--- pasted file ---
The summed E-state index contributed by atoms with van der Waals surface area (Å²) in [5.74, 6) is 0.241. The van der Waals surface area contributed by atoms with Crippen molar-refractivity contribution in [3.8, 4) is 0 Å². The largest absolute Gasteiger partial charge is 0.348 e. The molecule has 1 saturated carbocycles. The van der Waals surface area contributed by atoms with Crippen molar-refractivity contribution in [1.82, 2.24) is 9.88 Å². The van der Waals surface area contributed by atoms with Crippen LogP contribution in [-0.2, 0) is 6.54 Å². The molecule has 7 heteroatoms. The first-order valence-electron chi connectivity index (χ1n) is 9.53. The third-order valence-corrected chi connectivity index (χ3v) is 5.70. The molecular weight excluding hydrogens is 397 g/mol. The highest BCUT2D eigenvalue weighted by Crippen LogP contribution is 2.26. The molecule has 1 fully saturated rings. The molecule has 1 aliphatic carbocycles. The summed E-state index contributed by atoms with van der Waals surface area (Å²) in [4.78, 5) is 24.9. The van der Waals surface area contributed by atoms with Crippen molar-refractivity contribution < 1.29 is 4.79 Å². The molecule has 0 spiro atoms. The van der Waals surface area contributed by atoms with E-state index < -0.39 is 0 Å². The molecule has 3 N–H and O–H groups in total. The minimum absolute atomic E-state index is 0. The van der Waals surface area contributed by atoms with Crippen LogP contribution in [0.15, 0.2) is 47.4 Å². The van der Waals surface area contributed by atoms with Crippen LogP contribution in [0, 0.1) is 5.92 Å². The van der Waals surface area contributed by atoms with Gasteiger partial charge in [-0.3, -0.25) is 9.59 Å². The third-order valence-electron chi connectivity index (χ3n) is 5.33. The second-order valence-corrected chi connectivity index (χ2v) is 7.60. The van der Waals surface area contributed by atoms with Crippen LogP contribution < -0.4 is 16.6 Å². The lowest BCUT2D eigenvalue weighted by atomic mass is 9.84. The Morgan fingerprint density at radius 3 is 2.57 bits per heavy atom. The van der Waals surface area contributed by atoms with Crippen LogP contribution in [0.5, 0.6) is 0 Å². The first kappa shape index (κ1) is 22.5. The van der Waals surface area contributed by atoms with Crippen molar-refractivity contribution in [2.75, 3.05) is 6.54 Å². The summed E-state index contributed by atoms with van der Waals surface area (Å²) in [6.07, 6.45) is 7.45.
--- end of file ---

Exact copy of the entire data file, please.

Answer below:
The summed E-state index contributed by atoms with van der Waals surface area (Å²) in [5.74, 6) is 0.241. The van der Waals surface area contributed by atoms with Crippen molar-refractivity contribution in [3.8, 4) is 0 Å². The largest absolute Gasteiger partial charge is 0.348 e. The molecule has 1 saturated carbocycles. The van der Waals surface area contributed by atoms with Crippen molar-refractivity contribution in [1.82, 2.24) is 9.88 Å². The van der Waals surface area contributed by atoms with Crippen LogP contribution in [-0.2, 0) is 6.54 Å². The molecule has 7 heteroatoms. The first-order valence-electron chi connectivity index (χ1n) is 9.53. The third-order valence-corrected chi connectivity index (χ3v) is 5.70. The molecular weight excluding hydrogens is 397 g/mol. The highest BCUT2D eigenvalue weighted by Crippen LogP contribution is 2.26. The molecule has 1 fully saturated rings. The molecule has 1 aliphatic carbocycles. The summed E-state index contributed by atoms with van der Waals surface area (Å²) in [4.78, 5) is 24.9. The van der Waals surface area contributed by atoms with Crippen molar-refractivity contribution < 1.29 is 4.79 Å². The molecule has 0 spiro atoms. The van der Waals surface area contributed by atoms with E-state index < -0.39 is 0 Å². The molecule has 3 N–H and O–H groups in total. The minimum absolute atomic E-state index is 0. The van der Waals surface area contributed by atoms with Crippen LogP contribution in [0.15, 0.2) is 47.4 Å². The van der Waals surface area contributed by atoms with Crippen LogP contribution in [0, 0.1) is 5.92 Å². The van der Waals surface area contributed by atoms with Gasteiger partial charge in [-0.3, -0.25) is 9.59 Å². The third-order valence-electron chi connectivity index (χ3n) is 5.33. The second-order valence-corrected chi connectivity index (χ2v) is 7.60. The van der Waals surface area contributed by atoms with Crippen LogP contribution < -0.4 is 16.6 Å². The lowest BCUT2D eigenvalue weighted by atomic mass is 9.84. The Morgan fingerprint density at radius 3 is 2.57 bits per heavy atom. The van der Waals surface area contributed by atoms with Crippen LogP contribution in [0.5, 0.6) is 0 Å². The first kappa shape index (κ1) is 22.5. The van der Waals surface area contributed by atoms with Crippen molar-refractivity contribution in [2.75, 3.05) is 6.54 Å². The summed E-state index contributed by atoms with van der Waals surface area (Å²) in [6.07, 6.45) is 7.45.